WOBURN - The City Council recently accepted a request from CVS officials to continue a public hearing regarding the pharmacy chain's planned takeover of the former Walgreen's building in the South End.

During their last meeting in City Hall, the aldermen voted unanimously and without debate to table scheduled deliberations over the CVS Pharmacy proposal for the three-acre lot at 175 Main St. until their next meeting on Oct. 15.

The special permit petition from TMC New England involves the 15,028 square foot storefront by Fowle Street that has long been occupied by CVS competitor Walgreen's Pharmacy, which is not renewing its lease for the space.

As part of the turnover, CVS hopes to add a drive-through lane to the building, which is situated in a shopping plaza that's shared with Busa Wine and Liquors and an AutoZone store.

With the Planning Board wrapping up its study of the CVS plans late last month, the council also referred the plans to its Special Permits Committee. Aldermen on the subgroup met last night to discuss the proposal.

"We have the letter from the Planning Board and they've weighed in on it, but we haven't had a chance for a committee meeting," City Council President Michael Anderson told interested South End abutters at the recent City Hall gathering.

Ironically, Walgreen's is abandoning its South End location to pursue a push into CVS' turf in the heart of Woburn Center, but CVS officials might instead avoid that head-to-head showdown by moving straight into its competitor's old South End digs.

So far, the South End pharmacy plans have been met with the resistance of area abutters and Ward 2 Alderman Richard Gately, all of whom are worried about how the addition of a drive-through lane might impact traffic and already troublesome vehicular circulation patterns around the plaza's parking lot.

During an introductory public hearing on the petition in August, Gately warned TMC New England representatives that he will not support the special permit unless the petitioner addresses a host of existing problems down at the South End plaza, which contains two separate buildings.

"The building is deplorable and hasn't been maintained over the years…I have no taste for this in the area," said Gately. "There's a whole bunch of issues down there. Putting in a drive-through lane will take a way a lane and make trucks bob and weave to get out of there. And they [can't even get out of there] now anyway."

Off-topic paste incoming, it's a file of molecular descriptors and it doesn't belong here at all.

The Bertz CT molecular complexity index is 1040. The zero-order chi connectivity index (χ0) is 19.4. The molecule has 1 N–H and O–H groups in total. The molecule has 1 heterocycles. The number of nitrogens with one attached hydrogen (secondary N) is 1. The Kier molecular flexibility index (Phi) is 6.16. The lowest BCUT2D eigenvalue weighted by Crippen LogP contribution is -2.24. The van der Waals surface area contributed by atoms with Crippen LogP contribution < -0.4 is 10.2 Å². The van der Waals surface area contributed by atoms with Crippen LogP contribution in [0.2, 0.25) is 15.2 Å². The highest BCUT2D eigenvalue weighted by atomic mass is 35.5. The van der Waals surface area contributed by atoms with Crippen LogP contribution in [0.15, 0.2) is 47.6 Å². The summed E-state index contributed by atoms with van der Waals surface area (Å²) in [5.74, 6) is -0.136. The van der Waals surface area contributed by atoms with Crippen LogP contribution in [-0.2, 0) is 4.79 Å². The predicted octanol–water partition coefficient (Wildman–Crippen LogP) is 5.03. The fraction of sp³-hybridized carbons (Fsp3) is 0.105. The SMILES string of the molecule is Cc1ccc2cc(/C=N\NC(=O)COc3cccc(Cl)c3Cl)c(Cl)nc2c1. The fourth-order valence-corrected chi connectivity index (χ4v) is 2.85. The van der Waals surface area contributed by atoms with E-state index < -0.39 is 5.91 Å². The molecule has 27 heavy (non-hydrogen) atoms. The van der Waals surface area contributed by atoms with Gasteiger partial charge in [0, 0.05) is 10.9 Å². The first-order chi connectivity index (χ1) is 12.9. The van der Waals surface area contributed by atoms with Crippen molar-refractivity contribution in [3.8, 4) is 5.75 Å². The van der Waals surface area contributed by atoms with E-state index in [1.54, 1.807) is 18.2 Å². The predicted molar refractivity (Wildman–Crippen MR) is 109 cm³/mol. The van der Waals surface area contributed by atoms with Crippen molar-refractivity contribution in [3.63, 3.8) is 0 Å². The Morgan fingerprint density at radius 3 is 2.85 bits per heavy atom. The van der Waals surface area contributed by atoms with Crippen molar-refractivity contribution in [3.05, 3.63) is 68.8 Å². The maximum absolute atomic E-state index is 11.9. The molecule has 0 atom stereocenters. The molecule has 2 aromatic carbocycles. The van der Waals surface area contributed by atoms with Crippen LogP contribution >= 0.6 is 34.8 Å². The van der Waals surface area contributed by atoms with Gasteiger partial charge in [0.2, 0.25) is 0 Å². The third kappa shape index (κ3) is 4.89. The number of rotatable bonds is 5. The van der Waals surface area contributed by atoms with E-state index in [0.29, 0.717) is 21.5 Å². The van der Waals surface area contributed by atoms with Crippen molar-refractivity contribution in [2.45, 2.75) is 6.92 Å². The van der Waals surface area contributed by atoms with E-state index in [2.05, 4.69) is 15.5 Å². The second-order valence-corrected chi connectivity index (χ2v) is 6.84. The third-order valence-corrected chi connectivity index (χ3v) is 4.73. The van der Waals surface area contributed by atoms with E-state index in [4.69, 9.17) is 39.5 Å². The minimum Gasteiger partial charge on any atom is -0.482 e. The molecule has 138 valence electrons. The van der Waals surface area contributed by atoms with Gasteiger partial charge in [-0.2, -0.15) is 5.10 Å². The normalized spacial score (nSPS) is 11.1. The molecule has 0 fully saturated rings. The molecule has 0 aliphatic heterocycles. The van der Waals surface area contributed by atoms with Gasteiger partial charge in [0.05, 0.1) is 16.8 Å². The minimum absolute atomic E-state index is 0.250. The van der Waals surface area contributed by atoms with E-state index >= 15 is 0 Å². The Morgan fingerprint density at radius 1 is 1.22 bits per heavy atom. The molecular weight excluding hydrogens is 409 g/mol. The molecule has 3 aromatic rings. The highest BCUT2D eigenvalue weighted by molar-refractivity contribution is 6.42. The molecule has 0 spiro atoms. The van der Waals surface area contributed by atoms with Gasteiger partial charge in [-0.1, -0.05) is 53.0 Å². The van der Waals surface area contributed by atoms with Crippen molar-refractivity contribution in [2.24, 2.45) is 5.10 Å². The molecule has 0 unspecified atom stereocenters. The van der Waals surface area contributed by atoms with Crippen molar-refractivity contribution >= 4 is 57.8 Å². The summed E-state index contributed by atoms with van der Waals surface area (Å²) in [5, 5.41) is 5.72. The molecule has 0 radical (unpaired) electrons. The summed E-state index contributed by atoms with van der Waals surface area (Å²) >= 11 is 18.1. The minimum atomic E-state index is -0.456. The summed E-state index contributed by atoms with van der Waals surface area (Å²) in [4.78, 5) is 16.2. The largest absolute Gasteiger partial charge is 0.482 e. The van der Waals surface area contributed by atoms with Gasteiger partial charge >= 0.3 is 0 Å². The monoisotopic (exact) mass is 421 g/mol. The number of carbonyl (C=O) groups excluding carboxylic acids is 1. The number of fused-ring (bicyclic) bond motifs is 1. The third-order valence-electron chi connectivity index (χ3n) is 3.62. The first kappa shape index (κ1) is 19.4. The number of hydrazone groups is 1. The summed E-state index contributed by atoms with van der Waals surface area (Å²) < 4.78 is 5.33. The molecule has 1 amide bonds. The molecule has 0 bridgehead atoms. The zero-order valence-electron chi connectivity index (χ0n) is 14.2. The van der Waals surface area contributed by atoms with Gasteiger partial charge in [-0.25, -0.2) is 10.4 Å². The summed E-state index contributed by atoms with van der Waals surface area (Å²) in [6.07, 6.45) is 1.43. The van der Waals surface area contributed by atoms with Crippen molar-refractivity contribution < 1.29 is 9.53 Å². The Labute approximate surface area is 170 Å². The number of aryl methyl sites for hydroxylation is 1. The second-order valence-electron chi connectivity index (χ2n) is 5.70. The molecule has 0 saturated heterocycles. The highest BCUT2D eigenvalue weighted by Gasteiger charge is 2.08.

Consultants for CVS have explained that the drive-through lane will be created by demolishing a small building spur off of the existing building. By removing that 500 square foot protrusion, which is oriented by the rear of the structure, the new tenant will be able to establish a clean and uninterrupted path to the proposed drive-through window by the AutoZone-facing side of the building.

As many as five customers would be able to stack-up in line to pick-up their prescriptions.

A series of internal parking lot walkways and traffic control signs are also planned for the existing parking lot in order to improve pedestrian access to the site, which will retain all four of its access driveways.

Neighborhood abutters have criticized a proposed site circulation change that would encourage trucking traffic to utilize the Fowle Street driveway as their primary exit. Those critics have suggested that by turning that roadway into a functional one-way exit, access to an abutting commercial building and nearby on-street parking spaces will likely be compromised.

Specifically, CVS Pharmacy wants to keep the Fowle Street driveway open to two-way traffic to accommodate the Gill building parking area, but will post 'Do Not Enter' signs by the narrowest point of the access way to discourage cut-through traffic.

According to traffic projections submitted by TMC New England, the project should not cause any significant spike in area traffic, as the pharmacy is expected to draw roughly 230 new vehicle trips to the South End shopping plaza each day.

About 1,000 cars currently pass by the location on Main Street during peak hours, based upon the applicant’s analysis.

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